Resilience must be built into all infrastructure to avert climate risks

As Australia grapples with widespread flooding and increased risks of tropical cyclones and heat waves, the Academy of Technological Sciences and Engineering (ATSE) has called for resilience to be built into the planning for all future Australian infrastructure.

In a statement launched today, the Academy has officially taken the position that urgent planning across transport, energy, water, social, waste and digital infrastructure is needed to future-proof supply chains, national security, environmental sustainability and economic prosperity.

ATSE President, Professor Hugh Bradlow FTSE said, “the location, timing and severity of bushfires, cyclones, storms, floods and heat waves are highly uncertain – and the degrees of uncertainty and severity are set to increase due to climate change.”

“The importance of resilience in everything we design, and implement cannot be overlooked. It warrants far great attention if we are to confront the high probability of climate change impacts across our vulnerable nation.”

“Our goal must be to establish resilient systems. Therefore, a more comprehensive approach to infrastructure system adaptation is necessary and the best chances for doing so are at the design stages of infrastructure projects.”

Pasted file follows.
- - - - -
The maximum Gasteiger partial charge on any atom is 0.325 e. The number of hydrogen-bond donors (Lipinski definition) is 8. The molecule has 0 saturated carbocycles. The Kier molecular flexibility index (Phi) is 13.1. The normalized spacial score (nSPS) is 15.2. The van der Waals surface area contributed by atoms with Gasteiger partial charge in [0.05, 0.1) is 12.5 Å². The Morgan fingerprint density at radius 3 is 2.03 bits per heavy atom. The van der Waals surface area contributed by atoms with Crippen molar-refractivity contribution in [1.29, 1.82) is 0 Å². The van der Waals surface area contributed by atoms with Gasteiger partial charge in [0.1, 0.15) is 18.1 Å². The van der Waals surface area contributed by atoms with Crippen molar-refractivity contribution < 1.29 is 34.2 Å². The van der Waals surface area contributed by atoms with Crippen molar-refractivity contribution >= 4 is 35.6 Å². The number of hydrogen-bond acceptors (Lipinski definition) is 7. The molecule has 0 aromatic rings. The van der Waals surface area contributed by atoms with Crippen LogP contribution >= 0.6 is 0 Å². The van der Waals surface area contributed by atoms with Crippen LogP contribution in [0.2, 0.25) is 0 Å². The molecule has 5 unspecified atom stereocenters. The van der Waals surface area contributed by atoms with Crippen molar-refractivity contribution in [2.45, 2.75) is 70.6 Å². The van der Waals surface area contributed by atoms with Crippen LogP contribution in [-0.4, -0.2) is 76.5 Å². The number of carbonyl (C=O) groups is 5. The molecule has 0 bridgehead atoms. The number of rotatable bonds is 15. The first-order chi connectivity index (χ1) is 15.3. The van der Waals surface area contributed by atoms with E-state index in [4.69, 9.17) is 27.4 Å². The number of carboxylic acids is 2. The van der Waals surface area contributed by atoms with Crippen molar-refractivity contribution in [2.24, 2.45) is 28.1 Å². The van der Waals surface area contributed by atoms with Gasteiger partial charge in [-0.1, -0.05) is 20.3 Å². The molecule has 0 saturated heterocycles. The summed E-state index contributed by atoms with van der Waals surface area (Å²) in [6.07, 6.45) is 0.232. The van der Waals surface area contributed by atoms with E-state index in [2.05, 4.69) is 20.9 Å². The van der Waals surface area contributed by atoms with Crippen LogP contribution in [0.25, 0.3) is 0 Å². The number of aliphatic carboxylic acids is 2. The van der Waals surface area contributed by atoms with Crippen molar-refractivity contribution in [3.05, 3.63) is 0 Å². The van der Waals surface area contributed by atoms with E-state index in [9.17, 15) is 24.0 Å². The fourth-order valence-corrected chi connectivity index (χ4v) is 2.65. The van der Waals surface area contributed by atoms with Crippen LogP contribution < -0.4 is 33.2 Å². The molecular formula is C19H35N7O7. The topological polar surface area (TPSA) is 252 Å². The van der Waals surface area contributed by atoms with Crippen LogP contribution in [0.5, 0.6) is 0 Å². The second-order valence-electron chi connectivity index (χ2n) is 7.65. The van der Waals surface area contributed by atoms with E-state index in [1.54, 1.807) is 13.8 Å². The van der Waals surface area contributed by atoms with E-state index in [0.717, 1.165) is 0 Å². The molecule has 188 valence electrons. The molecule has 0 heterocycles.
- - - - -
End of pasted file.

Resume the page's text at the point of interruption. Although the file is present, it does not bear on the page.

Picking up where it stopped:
“COVID-19 and the war on Ukraine have also starkly illuminated Australia’s vulnerability to supply chain issues. These extreme events underscore the need for the uptake and use of more evidence-based decision-making tools so resilience can be built into planning systems, and we can plan with greater confidence for an uncertain future.”

“With advances in technology, monitoring and modelling of risk assessments are now easier to undertake. Such risk assessments allow infrastructure to be future-ready and should be central in system design,” said Professor Bradlow.

The Position Statement notes that achieving resilience relies on infrastructure to be designed to include robustness, redundancy, resourcefulness, and rapid recovery.

“This comprehensive approach is fundamental for building resilience into Australia’s future planning processes and supports infrastructure owners, designers and operators to create sustainable infrastructure fit to whether hazardous events”, said Professor Bradlow.

The Academy, which is comprised of over 900 of Australia’s leading engineers, applied scientists and technologists looks forward to advising the Australian Government and industry on shaping a more comprehensive approach to planning for resilience in all facets of Australian infrastructure.

Media contact:

Edwyn Shiell
Director, Communications & Outreach
0402 254 968


The Australian Academy of Technology and Engineering is a Learned Academy of independent experts helping Australians understand and use technology to solve complex problems.